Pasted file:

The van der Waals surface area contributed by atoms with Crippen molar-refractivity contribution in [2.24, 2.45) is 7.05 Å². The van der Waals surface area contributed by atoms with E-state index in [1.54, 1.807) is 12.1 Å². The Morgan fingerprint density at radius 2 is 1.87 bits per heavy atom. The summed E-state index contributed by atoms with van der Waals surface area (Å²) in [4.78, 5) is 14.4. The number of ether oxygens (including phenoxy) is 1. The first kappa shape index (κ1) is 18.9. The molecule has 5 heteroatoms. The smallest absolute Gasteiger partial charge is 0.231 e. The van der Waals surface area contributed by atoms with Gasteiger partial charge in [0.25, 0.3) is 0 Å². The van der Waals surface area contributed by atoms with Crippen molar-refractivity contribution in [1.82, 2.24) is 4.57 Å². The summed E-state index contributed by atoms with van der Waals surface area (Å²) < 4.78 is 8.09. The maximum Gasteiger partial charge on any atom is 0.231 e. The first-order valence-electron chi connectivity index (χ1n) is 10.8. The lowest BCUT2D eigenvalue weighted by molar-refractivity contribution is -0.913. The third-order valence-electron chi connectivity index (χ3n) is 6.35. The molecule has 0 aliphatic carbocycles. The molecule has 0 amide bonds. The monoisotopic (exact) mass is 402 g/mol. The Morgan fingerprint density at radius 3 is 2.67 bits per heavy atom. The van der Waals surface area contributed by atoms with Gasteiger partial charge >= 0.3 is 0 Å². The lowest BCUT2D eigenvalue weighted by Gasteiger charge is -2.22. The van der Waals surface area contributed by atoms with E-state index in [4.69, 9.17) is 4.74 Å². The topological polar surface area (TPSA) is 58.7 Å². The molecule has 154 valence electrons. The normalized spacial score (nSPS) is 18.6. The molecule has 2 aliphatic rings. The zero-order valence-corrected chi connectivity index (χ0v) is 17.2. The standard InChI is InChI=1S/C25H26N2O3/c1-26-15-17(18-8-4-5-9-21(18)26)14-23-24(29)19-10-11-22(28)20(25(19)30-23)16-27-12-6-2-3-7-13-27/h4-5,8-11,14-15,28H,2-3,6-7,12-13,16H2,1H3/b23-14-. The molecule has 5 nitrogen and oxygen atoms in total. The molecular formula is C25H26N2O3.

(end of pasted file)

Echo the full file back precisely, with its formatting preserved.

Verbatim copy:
The van der Waals surface area contributed by atoms with Crippen molar-refractivity contribution in [2.24, 2.45) is 7.05 Å². The van der Waals surface area contributed by atoms with E-state index in [1.54, 1.807) is 12.1 Å². The Morgan fingerprint density at radius 2 is 1.87 bits per heavy atom. The summed E-state index contributed by atoms with van der Waals surface area (Å²) in [4.78, 5) is 14.4. The number of ether oxygens (including phenoxy) is 1. The first kappa shape index (κ1) is 18.9. The molecule has 5 heteroatoms. The smallest absolute Gasteiger partial charge is 0.231 e. The van der Waals surface area contributed by atoms with Gasteiger partial charge in [0.25, 0.3) is 0 Å². The van der Waals surface area contributed by atoms with Crippen molar-refractivity contribution in [1.82, 2.24) is 4.57 Å². The summed E-state index contributed by atoms with van der Waals surface area (Å²) < 4.78 is 8.09. The maximum Gasteiger partial charge on any atom is 0.231 e. The first-order valence-electron chi connectivity index (χ1n) is 10.8. The lowest BCUT2D eigenvalue weighted by molar-refractivity contribution is -0.913. The third-order valence-electron chi connectivity index (χ3n) is 6.35. The molecule has 0 aliphatic carbocycles. The molecule has 0 amide bonds. The monoisotopic (exact) mass is 402 g/mol. The Morgan fingerprint density at radius 3 is 2.67 bits per heavy atom. The van der Waals surface area contributed by atoms with Gasteiger partial charge >= 0.3 is 0 Å². The lowest BCUT2D eigenvalue weighted by Gasteiger charge is -2.22. The van der Waals surface area contributed by atoms with E-state index in [4.69, 9.17) is 4.74 Å². The topological polar surface area (TPSA) is 58.7 Å². The molecule has 154 valence electrons. The normalized spacial score (nSPS) is 18.6. The molecule has 2 aliphatic rings. The zero-order valence-corrected chi connectivity index (χ0v) is 17.2. The standard InChI is InChI=1S/C25H26N2O3/c1-26-15-17(18-8-4-5-9-21(18)26)14-23-24(29)19-10-11-22(28)20(25(19)30-23)16-27-12-6-2-3-7-13-27/h4-5,8-11,14-15,28H,2-3,6-7,12-13,16H2,1H3/b23-14-. The molecule has 5 nitrogen and oxygen atoms in total. The molecular formula is C25H26N2O3.